Determined to prove her worth as a budding archeologist, Genisse Braxton vows to solve one of the world's greatest mysteries - to find the location of the lost city of Zerzura. Unfortunately, no man dares take the risk of escorting the resolute young scholar across the open desert. But on her way to Egypt, Genisse engages in a daring deception - she will switch places with Mildred Whimpelhall, who is traveling to meet her fiancé.
Cynical adventurer Jim Owen will do anything to escape the dark secrets of his troubled past. Betrayed by the woman he loved, scorned by proper society, he agrees to carry out a danger-fraught task: escort Mildred Whimpelhall across a lawless desert to her intended. But Jim is about to learn that "Mildred" isn't exactly what she seems... and the dangers they face together are eclipsed only by an even greater peril: falling in love, against all reason, with another guy's bride.
©2011 Connie Brockway (P)2011 Brilliance Audio, Inc.
Hello, my name is Teresa and I'm an addict.
When I started listening to this book I thought the characters had a lot of similarities to the main characters of the movie The Mummy. This is fun romantic adventure through the Egypt's desert, I enjoyed this book quite a bit and would be willing to try other books written by Connie Brockway, especially if they come on sale. I had quite a few chuckles at the antics that Genisse would get up to and who doesn't like a dashing if not dented hero to come to the rescue. I also liked how Genisse learned to like herself no matter what others said about her. Narrator does a good job, her English accent is pleasant to listen to.
An Incredible Bargain!!! I Loved this book. It is the first Brockway book I read, and I cannot say enough good things about it. I almost never 'reread' a book, but this book has some of the Best romance language I've ever read. Literally teared up... pretty rare for me. I was fascinated by the historical review, loved the heroines moxie--no dumb heroine here!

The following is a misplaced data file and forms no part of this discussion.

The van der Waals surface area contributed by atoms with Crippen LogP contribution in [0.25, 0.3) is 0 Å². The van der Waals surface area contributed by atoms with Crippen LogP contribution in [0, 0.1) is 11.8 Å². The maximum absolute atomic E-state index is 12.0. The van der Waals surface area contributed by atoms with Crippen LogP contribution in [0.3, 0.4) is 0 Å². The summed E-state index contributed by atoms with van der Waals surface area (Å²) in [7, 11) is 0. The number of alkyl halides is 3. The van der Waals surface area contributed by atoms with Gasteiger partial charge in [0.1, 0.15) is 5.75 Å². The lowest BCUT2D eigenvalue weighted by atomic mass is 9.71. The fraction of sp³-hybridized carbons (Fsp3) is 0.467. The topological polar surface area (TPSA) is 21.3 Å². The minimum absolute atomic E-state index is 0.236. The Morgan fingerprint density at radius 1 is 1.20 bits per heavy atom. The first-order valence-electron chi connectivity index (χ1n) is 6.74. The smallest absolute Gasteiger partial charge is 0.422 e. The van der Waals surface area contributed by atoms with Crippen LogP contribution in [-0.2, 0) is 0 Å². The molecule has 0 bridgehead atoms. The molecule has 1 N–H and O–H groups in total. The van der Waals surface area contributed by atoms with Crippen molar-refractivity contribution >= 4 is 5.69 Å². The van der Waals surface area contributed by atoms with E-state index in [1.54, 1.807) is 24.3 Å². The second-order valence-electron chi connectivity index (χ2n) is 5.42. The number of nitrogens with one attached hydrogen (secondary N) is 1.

For all you history lovers out there this book is for you! I don't mind a little history with my romance but this was way to much.
And to the reviewer who said Ginny was TSTL I think you're wrong. Ginny was a little goofy and a little clumsy and that's what made her so likable. And I really liked Jim.
The secondary characters were great: Haji, Jock, Magi, Mildred and (sorta) Pomfrey.
Over all it was a good romance, good sexual tension, good sex BUT there was just too much history. I know a lot of you will be interested in what was happening in Egypt at the turn of the century but that's not for me.
As to the narrator: This is the first time I've been disappointed in Ms. Eyre. She does all the British accents just fine, male and female, but she can't seem to do an American male. It's like she can do one or the other, male voice or American accent but she can't do both.
Oh, well, I've listened to a lot of books by her and they were all great so I won't hold this one against her.
Having never read Connie Brockway before, I wasn't sure what to expect from the Other Guy's Bride. Fortunately, the novel, which is set in Eygpt, makes good use of its exotic location. The story involves a good dose of adventure, comedy, and romance, as well as two sparring adventurers with a lot of chemistry.
the only thing that bothered me was the repetitive nonsense between the 2 lovers - it was as if for 2 very smart people they were incapable of rational thought and it got very irritating.
was amusing and had some great dialog - enjoyed it a lot.
I ignore genre labels. Some of my favorite books are outside my genre comfort zone. Listening to audiobooks is still reading. Not theater.
This is a book I might try reading myself. I normally like Justine Eyre's narration. But the main character sounded so silly and dimwitted I couldn't get beyond the first hour and a half. At first I thought it was the narration and I do think she tried a little too hard to sound breathy and naive. But I think it was the character herself. All of her actions seemed to support the opinions of the people she resented because they thought she was an airhead. She was an airhead and if she were my daughter or sister or ward I would not have trusted her to cross the street on her own, much less travel to India. Usually when a heroine is presented as such a lightweight, the author spends the book proving she is not. In this case, everything I read seemed to support that she was.
The book has gotten such great reviews that I am inclined to think it was a combination of the character and the narration that set me off. Maybe if I read it to myself, I can find some sympathy for the twit.
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